Erika Erndl Keeps Getting Better With Age

By John Lohn

GILLETTE, New Jersey, December 10. AT this time of year, children all over the world are revealing their Christmas wishes to the big guy in red. Erika Erndl, as a 34-year-old defying age in the pool, isn't a kid anymore. Nonetheless, she has a wish at the top of her personal-goal list, and it revolves around a trip to Barcelona next summer.

The sport has been jam-packed with terrific storylines over the past year, from the exit of Michael Phelps into retirement to the numerous comeback tales dotting the aquatic landscape. Of late, much of the spotlight has been on the exploits of high schoolers, Ryan Murphy and Jack Conger, two youngsters who seem to be can't-miss-stars in the making for the United States.

Amid these superb storylines, one hasn't received the attention it deserves. While we all know about the legacy of Dara Torres, the ageless wonder who won three silver medals as a 41-year-old at the 2008 Olympic Games in Beijing, Erndl has done her own turning back Father Time. As we prepare for the calendar to flip into 2013, Erndl is a contender to represent the United States at the World Championships next summer in Barcelona.

During her first go-round, as Erika Acuff (maiden name), Erndl was a multi-event standout who went on to enjoy a fine career at the University of North Carolina. There were appearances at the 1996 and 2000 Olympic Trials, but her aim of qualifying for the Olympic Games wasn't meant to be. Ultimately, Erndl walked away from the sport.

Now, she's knocking down lifetime-best performances and looking every bit capable of making a second international squad, complementing her appearance at the 2011 edition of the Pan American Games. Like many athletes in the sport, the itch to return to the water grabbed Erndl a little more than five years ago. The difference for Erndl is the way she is producing best times and, as the clich? goes, getting better with age.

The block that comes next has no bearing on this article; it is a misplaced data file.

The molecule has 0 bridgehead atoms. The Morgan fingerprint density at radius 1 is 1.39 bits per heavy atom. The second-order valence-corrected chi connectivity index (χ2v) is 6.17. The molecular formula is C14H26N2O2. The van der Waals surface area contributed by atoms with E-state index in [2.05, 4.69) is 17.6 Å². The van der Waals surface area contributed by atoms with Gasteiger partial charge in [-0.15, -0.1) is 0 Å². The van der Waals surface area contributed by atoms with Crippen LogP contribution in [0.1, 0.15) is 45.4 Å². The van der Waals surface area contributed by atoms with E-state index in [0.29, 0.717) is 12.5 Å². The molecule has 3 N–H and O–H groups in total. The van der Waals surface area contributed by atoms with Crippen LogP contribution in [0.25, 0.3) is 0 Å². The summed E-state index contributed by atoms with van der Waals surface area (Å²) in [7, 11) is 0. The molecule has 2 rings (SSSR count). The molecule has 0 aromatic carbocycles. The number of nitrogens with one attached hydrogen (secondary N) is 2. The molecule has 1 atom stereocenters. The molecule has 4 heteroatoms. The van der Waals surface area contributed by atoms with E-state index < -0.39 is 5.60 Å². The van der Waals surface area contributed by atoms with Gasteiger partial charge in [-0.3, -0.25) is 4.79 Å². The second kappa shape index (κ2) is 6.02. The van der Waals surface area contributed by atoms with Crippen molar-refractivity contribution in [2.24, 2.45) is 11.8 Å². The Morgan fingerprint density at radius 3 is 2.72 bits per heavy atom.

“Getting back into the pool was really not a plan, but I'm glad that it happened,” Erndl said last week. “I took about five years off after I graduated from UNC in 2001 and became a first grade teacher. I started swimming again just for exercise when my husband, Kevin, began coaching our masters team. I went to a meet and was frustrated by my performances because I felt that I was capable of so much more. Around that time, a friend of ours had made a comeback himself after suffering from Non-Hodgkins Lymphoma, competing in the World Championship for Triathlon. Watching Mike compete after what he went through with his health motivated me to make a comeback and I knew that it was now or never. At first I just wanted to qualify for Trials in 2008 but I swam well and I was enjoying it so I decided to keep going. I figured that I was getting faster and having a lot of fun, so I've continued to train and compete and set goals for myself.”

The frustration Erndl experienced during the early stages of her comeback hasn't endured. Rather, the Southeastern Pennsylvania native has watched her efforts continue to improve. In 2011, she was ranked 41st in the world in the 100 freestyle. This year, she's globally ranked in the 50 and 100 freestyles, her times faster than the previous year, and also ranked in the 100 butterfly (40th) and 200 individual medley (47th). Meanwhile, she tore it up at the recent Short Course Nationals.